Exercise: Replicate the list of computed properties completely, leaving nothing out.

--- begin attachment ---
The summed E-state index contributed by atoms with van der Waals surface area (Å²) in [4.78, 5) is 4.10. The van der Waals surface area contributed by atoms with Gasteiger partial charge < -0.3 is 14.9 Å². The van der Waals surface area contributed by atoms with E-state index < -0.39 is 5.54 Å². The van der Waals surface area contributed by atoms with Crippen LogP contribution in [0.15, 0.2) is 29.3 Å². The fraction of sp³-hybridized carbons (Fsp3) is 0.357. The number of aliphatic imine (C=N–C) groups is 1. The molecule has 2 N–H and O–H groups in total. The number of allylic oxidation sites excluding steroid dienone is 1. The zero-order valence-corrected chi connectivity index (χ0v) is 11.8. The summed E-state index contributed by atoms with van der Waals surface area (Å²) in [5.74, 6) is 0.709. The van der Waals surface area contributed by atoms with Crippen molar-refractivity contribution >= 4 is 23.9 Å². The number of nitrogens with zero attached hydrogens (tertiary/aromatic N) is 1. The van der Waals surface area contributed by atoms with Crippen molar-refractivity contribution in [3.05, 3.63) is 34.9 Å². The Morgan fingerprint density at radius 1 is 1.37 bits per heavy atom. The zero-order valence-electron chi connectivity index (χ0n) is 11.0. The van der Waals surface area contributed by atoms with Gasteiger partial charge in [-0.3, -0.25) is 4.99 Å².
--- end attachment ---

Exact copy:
The summed E-state index contributed by atoms with van der Waals surface area (Å²) in [4.78, 5) is 4.10. The van der Waals surface area contributed by atoms with Gasteiger partial charge < -0.3 is 14.9 Å². The van der Waals surface area contributed by atoms with E-state index < -0.39 is 5.54 Å². The van der Waals surface area contributed by atoms with Crippen LogP contribution in [0.15, 0.2) is 29.3 Å². The fraction of sp³-hybridized carbons (Fsp3) is 0.357. The number of aliphatic imine (C=N–C) groups is 1. The molecule has 2 N–H and O–H groups in total. The number of allylic oxidation sites excluding steroid dienone is 1. The zero-order valence-corrected chi connectivity index (χ0v) is 11.8. The summed E-state index contributed by atoms with van der Waals surface area (Å²) in [5.74, 6) is 0.709. The van der Waals surface area contributed by atoms with Crippen molar-refractivity contribution >= 4 is 23.9 Å². The number of nitrogens with zero attached hydrogens (tertiary/aromatic N) is 1. The van der Waals surface area contributed by atoms with Crippen molar-refractivity contribution in [3.05, 3.63) is 34.9 Å². The Morgan fingerprint density at radius 1 is 1.37 bits per heavy atom. The zero-order valence-electron chi connectivity index (χ0n) is 11.0. The van der Waals surface area contributed by atoms with Gasteiger partial charge in [-0.3, -0.25) is 4.99 Å².